How to Have Your Own Crazy Rich Experiences in Singapore
Spoiler alert: During rom-com —"Crazy Rich Asians," in theaters now—you're going to fall for the backdrop as much as the characters.
But here's the even bigger surprise: The over-the-top version of Singapore you'll love watching on screen turns out to be hugely accessible in real life—if you’ve got some inside intel. And that’s where this story comes in. Consider it your in-the-know guide to having all kinds of crazy rich experiences in Singapore, whatever your budget.
Crazy Rich Food
In this famously food-centric city-state, almost everyone has a “die die must eat” list—essentially, a culinary bucket list to be shared at every opportunity with strangers and loved ones alike.
Case in point? Nick Young (Henry Golding), the Singaporean half of the couple at the center of “Crazy Rich Asians,” is eager to introduce his girlfriend—a Chinese-American professor named Rachel Chu (Constance Wu)—to his friends and family. But he’s even more eager to introduce her to his favorite local dishes, which fall squarely into the category of street food, despite his immense wealth (welcome to Singapore).
In the movie, the couple’s epicurean adventure begins at Newton Food Centre, one of the famed Singaporean hawker centers, where dozens of stalls serve up everything from omelets with plump oysters to shaved ice with rose syrup. But if you don’t happen to have a local with you, no worries: Simply find a table, memorize the number and locate the vendors with the longest lines. Then place your order, pay cash, relay your table number and wait for a made-to-order meal to show up and amaze you.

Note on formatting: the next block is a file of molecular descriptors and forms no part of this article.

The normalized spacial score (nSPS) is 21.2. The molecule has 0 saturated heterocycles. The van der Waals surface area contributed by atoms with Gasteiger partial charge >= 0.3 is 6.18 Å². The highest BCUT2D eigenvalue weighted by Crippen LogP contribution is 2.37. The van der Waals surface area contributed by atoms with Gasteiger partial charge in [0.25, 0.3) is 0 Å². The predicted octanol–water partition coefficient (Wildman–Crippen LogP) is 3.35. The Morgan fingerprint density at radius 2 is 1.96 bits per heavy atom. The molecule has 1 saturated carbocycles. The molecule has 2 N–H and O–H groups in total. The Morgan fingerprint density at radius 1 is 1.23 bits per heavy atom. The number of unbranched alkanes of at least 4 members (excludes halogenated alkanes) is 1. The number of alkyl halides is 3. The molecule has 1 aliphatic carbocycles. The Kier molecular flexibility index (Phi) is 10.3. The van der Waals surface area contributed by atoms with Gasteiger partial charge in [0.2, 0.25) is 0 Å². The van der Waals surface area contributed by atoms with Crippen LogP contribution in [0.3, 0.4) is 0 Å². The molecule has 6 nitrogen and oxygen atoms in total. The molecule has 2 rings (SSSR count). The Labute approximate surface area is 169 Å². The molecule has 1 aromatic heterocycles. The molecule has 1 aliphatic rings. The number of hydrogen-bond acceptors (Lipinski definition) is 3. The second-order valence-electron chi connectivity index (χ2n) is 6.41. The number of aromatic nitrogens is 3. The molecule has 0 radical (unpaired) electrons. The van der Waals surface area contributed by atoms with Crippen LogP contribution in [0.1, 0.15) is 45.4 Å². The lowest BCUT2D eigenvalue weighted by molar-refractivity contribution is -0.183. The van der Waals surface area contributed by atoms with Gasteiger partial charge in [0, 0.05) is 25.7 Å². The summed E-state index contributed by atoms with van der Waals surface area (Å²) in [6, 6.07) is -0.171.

Bear in mind that Newton is one of more than a hundred local hawker centers, and each has its share of fervent fans and standout offerings. In the best-selling novel that inspired the “Crazy Rich Asians” movie, Nick and his friends are devotees of Lau Pa Sat. Literally translated as “the old market,” this 19th-century architectural jewel sits alongside a street that closes to traffic at 7 p.m., at which point vendors of all kinds of charcoal-grilled meat skewers set up shop. So if locals send you to Satay Street (and they will), this is what they mean—even if the official name is Boon Tat Street.
In fact, Singapore’s hawker food is so legendary, the famed Michelin inspectors recently took note, and now you’ll find the world’s cheapest Michelin-starred meal at the Chinatown Complex Food Court’s Hawker Chan: a $2 plate of soy sauce chicken with a scoop of gravy-drizzled rice and a handful of braised peanuts.
A couple miles away in the Kallang neighborhood, you’ll find another Michelin-starred hawker stand: Hill Street Tai Hwa Pork Noodle, which serves up beloved bak chor mee (egg noodles cooked al dente, tossed in tangy black vinegar and topped with pork, liver and—for good measure—meatballs).
Of course, fans of Singapore's crazy good food have high-end favorites as well, and you’ll find plenty alongside the hawker fare in the new 2018 Singapore Michelin Guide, where 39 restaurants are starred.
Crazy Rich Nature
Singapore’s rep as an ultramodern metropolis is well established, but from the moment that you—like Rachel—deplane at Changi, the abundance of greenery will take you aback. Even the airport’s overhead bridges are bougainvillea-draped, setting the stage for downtown streets lined with brilliant yellow flame trees, gardens filled with tropical flowers—and of course, a park shot-through with gleaming future-flora: the famed Gardens by the Bay.